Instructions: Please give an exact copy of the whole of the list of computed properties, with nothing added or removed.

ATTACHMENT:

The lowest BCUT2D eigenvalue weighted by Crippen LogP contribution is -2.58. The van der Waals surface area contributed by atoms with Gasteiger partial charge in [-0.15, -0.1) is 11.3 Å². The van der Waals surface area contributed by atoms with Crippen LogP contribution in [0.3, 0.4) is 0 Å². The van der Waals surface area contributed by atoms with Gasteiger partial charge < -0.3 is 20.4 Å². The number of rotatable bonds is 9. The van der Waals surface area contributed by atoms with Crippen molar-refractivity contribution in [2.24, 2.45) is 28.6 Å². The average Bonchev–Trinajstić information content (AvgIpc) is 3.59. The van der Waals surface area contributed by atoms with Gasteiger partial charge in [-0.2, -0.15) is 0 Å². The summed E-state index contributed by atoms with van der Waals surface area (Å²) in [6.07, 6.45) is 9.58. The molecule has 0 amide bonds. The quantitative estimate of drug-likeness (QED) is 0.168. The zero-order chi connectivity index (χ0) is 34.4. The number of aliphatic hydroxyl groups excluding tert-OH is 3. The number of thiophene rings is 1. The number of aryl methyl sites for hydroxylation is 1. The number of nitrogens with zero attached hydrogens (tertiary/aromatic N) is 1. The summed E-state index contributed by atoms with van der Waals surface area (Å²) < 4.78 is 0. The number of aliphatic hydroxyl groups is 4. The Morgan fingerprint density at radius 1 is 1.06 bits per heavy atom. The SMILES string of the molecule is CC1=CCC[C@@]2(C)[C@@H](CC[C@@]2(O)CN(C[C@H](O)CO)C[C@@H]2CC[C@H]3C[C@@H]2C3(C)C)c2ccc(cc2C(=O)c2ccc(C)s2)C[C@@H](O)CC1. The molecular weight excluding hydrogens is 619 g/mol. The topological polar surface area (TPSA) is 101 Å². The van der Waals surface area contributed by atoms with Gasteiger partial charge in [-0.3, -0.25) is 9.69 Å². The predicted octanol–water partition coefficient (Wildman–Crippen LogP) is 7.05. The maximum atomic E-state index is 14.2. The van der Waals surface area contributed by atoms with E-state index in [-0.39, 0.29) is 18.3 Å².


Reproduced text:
The lowest BCUT2D eigenvalue weighted by Crippen LogP contribution is -2.58. The van der Waals surface area contributed by atoms with Gasteiger partial charge in [-0.15, -0.1) is 11.3 Å². The van der Waals surface area contributed by atoms with Crippen LogP contribution in [0.3, 0.4) is 0 Å². The van der Waals surface area contributed by atoms with Gasteiger partial charge < -0.3 is 20.4 Å². The number of rotatable bonds is 9. The van der Waals surface area contributed by atoms with Crippen molar-refractivity contribution in [2.24, 2.45) is 28.6 Å². The average Bonchev–Trinajstić information content (AvgIpc) is 3.59. The van der Waals surface area contributed by atoms with Gasteiger partial charge in [-0.2, -0.15) is 0 Å². The summed E-state index contributed by atoms with van der Waals surface area (Å²) in [6.07, 6.45) is 9.58. The molecule has 0 amide bonds. The quantitative estimate of drug-likeness (QED) is 0.168. The zero-order chi connectivity index (χ0) is 34.4. The number of aliphatic hydroxyl groups excluding tert-OH is 3. The number of thiophene rings is 1. The number of aryl methyl sites for hydroxylation is 1. The number of nitrogens with zero attached hydrogens (tertiary/aromatic N) is 1. The summed E-state index contributed by atoms with van der Waals surface area (Å²) < 4.78 is 0. The number of aliphatic hydroxyl groups is 4. The Morgan fingerprint density at radius 1 is 1.06 bits per heavy atom. The SMILES string of the molecule is CC1=CCC[C@@]2(C)[C@@H](CC[C@@]2(O)CN(C[C@H](O)CO)C[C@@H]2CC[C@H]3C[C@@H]2C3(C)C)c2ccc(cc2C(=O)c2ccc(C)s2)C[C@@H](O)CC1. The molecular weight excluding hydrogens is 619 g/mol. The topological polar surface area (TPSA) is 101 Å². The van der Waals surface area contributed by atoms with Gasteiger partial charge in [-0.3, -0.25) is 9.69 Å². The predicted octanol–water partition coefficient (Wildman–Crippen LogP) is 7.05. The maximum atomic E-state index is 14.2. The van der Waals surface area contributed by atoms with E-state index in [-0.39, 0.29) is 18.3 Å².